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New Season Of Mad Men Returns To AMC

July 16, 2010 in Uncategorized

Image via, Mad Men Official WebpageTimes, they are a-changin’.  At least, things are changing pretty rapidly for the characters of Mad Men, AMC’s hit drama about advertising executives. For those not in the know, the show, follows Don Draper and his lovely but seriously repressed wife (now ex-wife) Betty as they struggle to figure out where they belong in the ever-changing world of 1960s America.

Here at Literary Traveler we have quite a few Mad Men fans, and we suspect our readers have been similarly captivated by the critically-acclaimed series, which is on its fourth season.  The newest season begins on Sunday July 25th, at 10/9 central and I, for one, know exactly where I will be that night when ten p.m. rolls around.

It might seem strange that a blog devoted to literature and travel is covering a television series, but Mad Men is so rich with literary allusions – and is set in a time of such social and political turmoil – that we would be remiss to completely ignore it (plus, have I mentioned we’re fans?)  Last season, we saw Don leave Sterling Cooper to start his own firm, the assassination of John F. Kennedy, and the beginnings of Betty’s new marriage.  We also watched as the characters confronted the Civil Rights Movement and several began to experiment with drugs and the counterculture movement that has come to define our view of the 1960s. It was, in a word, epic.

To get ready for Mad Men season four, please be sure to check out our series by author Paul Millward.  First, read Flower Children of the 60’s & Ken Kesey, Father of LSD and Hippies before heading to Mad Men, Creating a Perfect World on the Avenue of Dreams. Both are essential reading for any true Mad Men fan.

And don’t forget to tune in Sunday to see where the Mad Men new season takes us!

Mad Men: Advertising, New York City, And The American Dream

March 21, 2010 in Uncategorized

Photo by Rainbow Media, AMC TV

We recently covered one aspect of 1960s society with our article on counter-culture and the influence of writer and merry prankster Ken Kesey.  This week we turn to AMC’s hit television show Mad Men to help illustrate another, more mainstream, side of the American coin.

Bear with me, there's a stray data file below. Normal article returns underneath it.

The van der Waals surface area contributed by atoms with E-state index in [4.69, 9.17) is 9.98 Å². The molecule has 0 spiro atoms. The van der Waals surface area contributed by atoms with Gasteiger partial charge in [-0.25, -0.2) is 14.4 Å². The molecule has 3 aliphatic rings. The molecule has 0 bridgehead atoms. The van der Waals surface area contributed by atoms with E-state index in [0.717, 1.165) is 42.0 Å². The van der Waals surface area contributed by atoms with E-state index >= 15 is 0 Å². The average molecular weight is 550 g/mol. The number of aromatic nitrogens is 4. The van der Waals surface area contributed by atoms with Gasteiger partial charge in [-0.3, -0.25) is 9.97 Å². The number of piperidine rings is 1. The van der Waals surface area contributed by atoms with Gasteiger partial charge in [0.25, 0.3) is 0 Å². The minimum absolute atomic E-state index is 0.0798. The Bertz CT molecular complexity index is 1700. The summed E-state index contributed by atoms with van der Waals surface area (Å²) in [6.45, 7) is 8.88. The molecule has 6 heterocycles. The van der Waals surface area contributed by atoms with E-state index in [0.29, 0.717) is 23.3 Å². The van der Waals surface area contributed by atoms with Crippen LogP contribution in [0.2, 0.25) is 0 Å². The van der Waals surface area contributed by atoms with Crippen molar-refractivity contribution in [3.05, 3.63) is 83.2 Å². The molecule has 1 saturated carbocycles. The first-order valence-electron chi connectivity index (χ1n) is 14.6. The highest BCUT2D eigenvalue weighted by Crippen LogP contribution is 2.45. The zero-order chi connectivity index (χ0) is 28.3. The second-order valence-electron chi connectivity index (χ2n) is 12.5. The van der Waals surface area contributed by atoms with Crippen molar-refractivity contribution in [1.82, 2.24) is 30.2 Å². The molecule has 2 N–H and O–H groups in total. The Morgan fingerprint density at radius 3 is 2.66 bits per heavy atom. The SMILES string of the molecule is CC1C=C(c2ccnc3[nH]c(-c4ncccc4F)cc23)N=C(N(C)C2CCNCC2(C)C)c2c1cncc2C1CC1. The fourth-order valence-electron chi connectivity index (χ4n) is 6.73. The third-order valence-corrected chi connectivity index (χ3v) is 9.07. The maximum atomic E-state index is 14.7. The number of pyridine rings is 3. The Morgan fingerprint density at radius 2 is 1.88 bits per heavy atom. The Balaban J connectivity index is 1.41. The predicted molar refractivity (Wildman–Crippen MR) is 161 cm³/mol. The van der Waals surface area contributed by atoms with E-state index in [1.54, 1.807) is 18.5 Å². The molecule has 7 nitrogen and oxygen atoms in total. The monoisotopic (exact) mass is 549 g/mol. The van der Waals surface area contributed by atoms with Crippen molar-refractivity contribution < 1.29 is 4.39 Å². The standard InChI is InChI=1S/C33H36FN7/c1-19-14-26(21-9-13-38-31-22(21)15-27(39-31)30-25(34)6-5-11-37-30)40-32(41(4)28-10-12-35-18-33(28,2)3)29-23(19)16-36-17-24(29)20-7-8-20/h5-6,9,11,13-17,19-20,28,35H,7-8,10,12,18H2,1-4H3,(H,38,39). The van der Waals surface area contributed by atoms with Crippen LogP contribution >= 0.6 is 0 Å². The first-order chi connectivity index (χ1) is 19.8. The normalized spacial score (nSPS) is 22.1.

A friend of mine once described  Mad Men as being about “nothing more than a bunch of white men drinking, smoking, and sleeping around.”  While this may appear true to a casual viewer – and certainly, much has been made of these less savory aspects of the series – Mad Men is about so much more than the characters’ vices.  It is at once an exploration of our culture of consumerism, a study of the lives of several representative characters, and a portrait of the rapid changes that shook America throughout the 1960s.

In our newest feature article, Paul Millward takes a look at advertising culture and the significance of the American dream, a phrase that has become so common that it has almost lost all meaning.  But with a little help from Mad Men and Millward, it becomes possible to see how advertising appeals to the same portion of the human psyche that is willing to invest in something like the American dream.  Consumer culture is only one type of wish fulfillment, yet it represents our near constant need to always seek out something more, something greater, something forever beyond our grasp.

If you’re anything like me, there is no such thing as too much Mad Men.  However, even a veteran watcher like myself can appreciate a new, fresh take on the much-discussed show, which is why I suggest you take a moment this week and read Millward’s ode to Don Draper, New York, and the dream merchants of the 1960s with his piece Mad Men: Creating a Perfect World on the Avenue of Dreams.

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